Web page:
High demand for chips, displays, and foldable smartphones has helped Samsung post better-than-expected financial results for the third quarter. The company believes the ongoing chip shortage will persist until the second half of next year, but there are signs it could improve from that point onwards.
Samsung’s latest financial report is in, and it looks like the company is doing fine despite the ongoing crisis that’s affecting the tech supply chain. In the three months ending in September, Samsung recorded revenues of 74 trillion won ($63.2 billion). That’s a 10 percent year-over-year increase, but profits saw a more impressive 26 percent boost from last year, totaling 15.82 trillion won ($13.5 billion) for the quarter.
A huge contributor to these financial results has been the unrelenting demand for everything powered by advanced chips. Samsung’s semiconductor business provided the lion’s share of the company’s revenue and profits, as many people and businesses have been forced to transition to working and studying from home. Prices for semiconductors have been steadily rising over the past 18 months, which is why Samsung’s profit from its memory unit almost doubled to 10.06 trillion won ($8.6 billion) on sales that grew 46 percent when compared to the same period of last year.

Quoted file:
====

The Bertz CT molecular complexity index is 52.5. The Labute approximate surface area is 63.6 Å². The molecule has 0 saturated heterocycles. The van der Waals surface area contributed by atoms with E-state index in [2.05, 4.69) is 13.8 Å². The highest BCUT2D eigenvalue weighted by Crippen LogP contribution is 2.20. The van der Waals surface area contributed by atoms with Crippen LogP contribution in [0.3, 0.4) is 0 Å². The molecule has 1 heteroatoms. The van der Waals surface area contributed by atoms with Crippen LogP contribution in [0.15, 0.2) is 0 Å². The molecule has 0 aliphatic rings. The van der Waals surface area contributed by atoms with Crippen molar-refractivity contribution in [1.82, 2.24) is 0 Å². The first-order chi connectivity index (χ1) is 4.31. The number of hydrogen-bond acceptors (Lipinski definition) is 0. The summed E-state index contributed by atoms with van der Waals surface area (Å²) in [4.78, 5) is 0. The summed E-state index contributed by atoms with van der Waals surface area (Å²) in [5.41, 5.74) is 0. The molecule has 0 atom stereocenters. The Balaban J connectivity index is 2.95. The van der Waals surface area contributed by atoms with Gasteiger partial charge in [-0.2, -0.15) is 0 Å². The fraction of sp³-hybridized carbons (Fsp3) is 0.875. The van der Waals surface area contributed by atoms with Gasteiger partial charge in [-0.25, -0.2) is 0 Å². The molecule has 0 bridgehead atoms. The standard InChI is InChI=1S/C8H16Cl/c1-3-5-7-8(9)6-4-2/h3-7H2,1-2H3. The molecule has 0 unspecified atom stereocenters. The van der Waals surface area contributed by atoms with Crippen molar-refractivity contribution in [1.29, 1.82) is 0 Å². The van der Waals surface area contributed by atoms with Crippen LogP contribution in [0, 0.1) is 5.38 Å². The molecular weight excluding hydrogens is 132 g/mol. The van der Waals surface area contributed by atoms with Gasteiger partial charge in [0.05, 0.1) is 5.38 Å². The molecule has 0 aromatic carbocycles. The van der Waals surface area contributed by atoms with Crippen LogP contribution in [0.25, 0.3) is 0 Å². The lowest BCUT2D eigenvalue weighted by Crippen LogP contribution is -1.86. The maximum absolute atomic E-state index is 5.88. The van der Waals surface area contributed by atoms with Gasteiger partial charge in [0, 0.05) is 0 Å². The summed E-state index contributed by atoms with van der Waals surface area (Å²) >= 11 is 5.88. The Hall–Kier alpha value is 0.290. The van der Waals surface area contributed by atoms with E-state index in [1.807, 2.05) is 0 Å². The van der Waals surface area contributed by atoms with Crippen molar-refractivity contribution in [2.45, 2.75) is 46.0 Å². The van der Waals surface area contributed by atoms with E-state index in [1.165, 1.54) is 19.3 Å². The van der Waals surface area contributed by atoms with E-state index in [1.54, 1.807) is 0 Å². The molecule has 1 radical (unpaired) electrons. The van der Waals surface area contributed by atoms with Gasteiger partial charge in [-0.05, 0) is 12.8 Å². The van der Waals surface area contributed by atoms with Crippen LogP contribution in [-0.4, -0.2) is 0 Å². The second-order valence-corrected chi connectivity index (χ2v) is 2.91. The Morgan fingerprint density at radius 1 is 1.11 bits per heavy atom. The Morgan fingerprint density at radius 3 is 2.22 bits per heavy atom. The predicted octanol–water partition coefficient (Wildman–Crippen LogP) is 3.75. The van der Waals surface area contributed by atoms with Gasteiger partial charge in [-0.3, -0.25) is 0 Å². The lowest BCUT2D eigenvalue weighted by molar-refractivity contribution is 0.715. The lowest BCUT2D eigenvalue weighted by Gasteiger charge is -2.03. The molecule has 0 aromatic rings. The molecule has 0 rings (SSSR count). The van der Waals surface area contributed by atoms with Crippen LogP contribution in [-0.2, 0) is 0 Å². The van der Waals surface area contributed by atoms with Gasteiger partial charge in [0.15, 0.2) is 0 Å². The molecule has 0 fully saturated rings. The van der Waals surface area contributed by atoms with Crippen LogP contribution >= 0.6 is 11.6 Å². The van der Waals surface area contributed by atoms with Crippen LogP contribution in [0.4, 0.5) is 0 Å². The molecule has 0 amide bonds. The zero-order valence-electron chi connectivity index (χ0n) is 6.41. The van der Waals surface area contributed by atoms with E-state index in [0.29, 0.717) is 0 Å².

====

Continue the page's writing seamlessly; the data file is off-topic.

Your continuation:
The Korean tech giant says it also saw strong demand for foldable phones like the Galaxy Z Fold 3 and the Galaxy Z Flip 3, as well mid-range and entry-level phones. The company has been pouring a lot of resources into its foldable phones over the past few years, and it appears that gamble is starting to pay off.
The display panel business also recorded a 21 percent year-over-year increase to 8.86 trillion won ($7.6 billion), mostly thanks to small panels sold to phone makers and medium-sized panels that went to tablet and laptop manufacturers. Meanwhile, the large display business is still bleeding money due to a decline in prices for LCD panels.
Han Jin-Man, who is the executive vice president of Samsung’s memory business, said during an earnings call that he believes the ongoing chip shortage could begin to “somewhat ease” in the second half of 2022. Han explained the problem isn’t one of capacity but rather one of delivering advanced memory and server chips that are needed for data center expansions around the world. Samsung has high hopes for DDR5, but the company is also weary that a prolonged delay in the arrival of Intel’s Sapphire Rapids platform could affect demand, which would send prices on a downward trend.
Moving forward, Samsung is pouring billions into expanding its chip manufacturing capacity, which it aims to triple by 2026. Analysts are forecasting that chipmaking will remain a major growth driver for the company in the coming years, with a projected annual revenue growth rate of 26 percent until 2026.